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Technical Workflow and Best Practices#

This tutorial is designed to help you understand how to get started with setting up your computing environment, how to decide what to use your local laptop/desktop for, what to do on the server (and how), and how to go back and forth between different environments and tools on your laptop, the server, and your remote database (an other data resources).

We assume a GNU/linux (Ubuntu) server that's been set up for you, and access to a database (PostgreSQL).

1. What should you have on your laptop?#

You should have the following tools installed on your local machine (whether it's a MacOS, windows, or GNU/Linux) that you will use primarily locally:

  • ssh (to connect to the server)
  • psql (to connect to the database through command line)
  • dbeaver (or dbvisualizer) to connect to the database through a GUI
  • git client (to work with github repositories)
  • Tableau
  • GNU/Emacs, Vi, sublime or atom (text editor to edit code locally)
  • python, jupyter and other coding tools are helpful but you will be primarily using them on the server and not on your laptop

2. What should you set up on the server?#

  • Decide which shell you're using. You have bash by default, but many of us like zsh.

  • Set up dotfiles. you can clone this repo with Adolfo's dotfiles

Danger

You should never blindly copy lines to your dotfiles that you don't understand. Check the files in dotfiles repository and adapt/adopt what suits your needs and tastes

For vim users

Get a good .vimrc file to make life easier for yourself if you choose vim. See for example this

If you prefer GNU/Emacs

There are several options and depends in your taste, but Emacs prelude is a good start

  • Create a file with your database credentials (sample file) or (recommended) setup a .pg_service.conf

  • Learn about virtual environments and set one up (if it hasn't been set up for you).

  • Learn how to install new python packages through pip install

3. Workflow: How should you work day to day with your laptop and the remote server?#

Windows

See here for instructions

MacOS, GNU/Linux

As a reminder of another section:

ssh -N -L localhost:8888:localhost:8888 username@[projectname].dssg.io

  • Writing and Running Code

    • If you're using your laptop (sublime, atom, or some other editor) to edit code, use git to commit nad push to the repo and then do a git pull on the server to get your code there.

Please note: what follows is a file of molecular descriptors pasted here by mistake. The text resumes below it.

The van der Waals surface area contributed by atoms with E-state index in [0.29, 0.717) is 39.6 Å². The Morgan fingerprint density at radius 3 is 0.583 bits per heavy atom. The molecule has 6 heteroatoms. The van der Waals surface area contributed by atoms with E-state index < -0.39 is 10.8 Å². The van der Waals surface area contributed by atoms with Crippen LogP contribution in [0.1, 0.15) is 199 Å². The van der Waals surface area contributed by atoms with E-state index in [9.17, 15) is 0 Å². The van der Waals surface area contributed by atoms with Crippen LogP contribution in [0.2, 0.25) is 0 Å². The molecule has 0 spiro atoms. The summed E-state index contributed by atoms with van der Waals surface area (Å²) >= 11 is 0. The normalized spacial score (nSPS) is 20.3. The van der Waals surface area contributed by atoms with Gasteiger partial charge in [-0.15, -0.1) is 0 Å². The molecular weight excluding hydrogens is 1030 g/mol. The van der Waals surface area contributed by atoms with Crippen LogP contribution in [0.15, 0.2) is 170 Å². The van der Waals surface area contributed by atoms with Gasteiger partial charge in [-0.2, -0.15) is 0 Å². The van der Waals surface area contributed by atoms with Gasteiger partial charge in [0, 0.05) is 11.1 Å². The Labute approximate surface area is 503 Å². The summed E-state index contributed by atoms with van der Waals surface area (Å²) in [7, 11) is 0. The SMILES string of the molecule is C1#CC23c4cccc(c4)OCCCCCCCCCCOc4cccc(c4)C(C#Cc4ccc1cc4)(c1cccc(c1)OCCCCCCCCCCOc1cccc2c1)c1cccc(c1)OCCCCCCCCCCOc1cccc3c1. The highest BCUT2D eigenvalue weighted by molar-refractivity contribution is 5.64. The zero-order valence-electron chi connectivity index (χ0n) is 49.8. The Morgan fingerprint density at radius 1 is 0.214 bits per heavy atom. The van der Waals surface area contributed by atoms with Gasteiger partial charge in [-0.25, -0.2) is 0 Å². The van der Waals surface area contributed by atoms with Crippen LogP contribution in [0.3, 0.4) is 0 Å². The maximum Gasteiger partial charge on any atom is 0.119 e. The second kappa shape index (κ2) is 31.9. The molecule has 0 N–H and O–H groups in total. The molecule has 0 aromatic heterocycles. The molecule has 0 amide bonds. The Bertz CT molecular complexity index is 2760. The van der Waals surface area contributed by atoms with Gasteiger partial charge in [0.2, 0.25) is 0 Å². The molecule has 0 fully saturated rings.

• If you're writing code on the server directly, you should use vim or GNU/Emacs.

    • git commit often. Every time you finish a chunk of work, do a git commit. git push when you've tested it and it is doing what you intended for it to do. Do not push code to master if it breaks. You will annoy your teammates :) Later in the summer, we'll talk more about how to create git branches.

    • Every time you resume working, do a git pull to get the latest version of the code.

    • If you need to copy files from your laptop to server, use scp.

    Danger

    Other way around, i.e. from the server to your laptop, DON'T! All the data needs to stay on the remote server.

    • If you're writing (or running) your code in jupyter notebooks, then you should:

      1. create a no-browser jupyter session on the server jupyter notebook --no-browser --port=8889 You may need to chage the port number to avoid conflicts with other teammates using the same port.

      2. On your local machine, create an SSH tunnel that forwards the port for Jupyter Notebook (8889 in the above command) on the remote machine to a port on the local machine (also 8888 above) so that we can access it using our local browser. ssh -N -L localhost:8888:localhost:8889 username@projectname.dssg.io

      3. Access the remote jupyter server via your local browser. Open your browser and go to http://0.0.0.0:8888

      you may need to copy and paste the longer URL with a token that is generated when you run the command in step 1) that looks like http://localhost:8889/?token=343vdfvdfggdfgfdt345&token=fdsfdf345353vc

      See More detailed instructions

4. Other Workflow Considerations#

  1. When should you use Jupyter notebooks, versus when you should use .py files to write code
  2. When to use psql versus DBeaver
  3. When to use SQL versus when to use Python and/or Pandas

5. Other Tips#

  • Tunneling to the DB for Tableau (or another app like QGIS): ssh -L 5433:databaseservername:5432 username@projectservername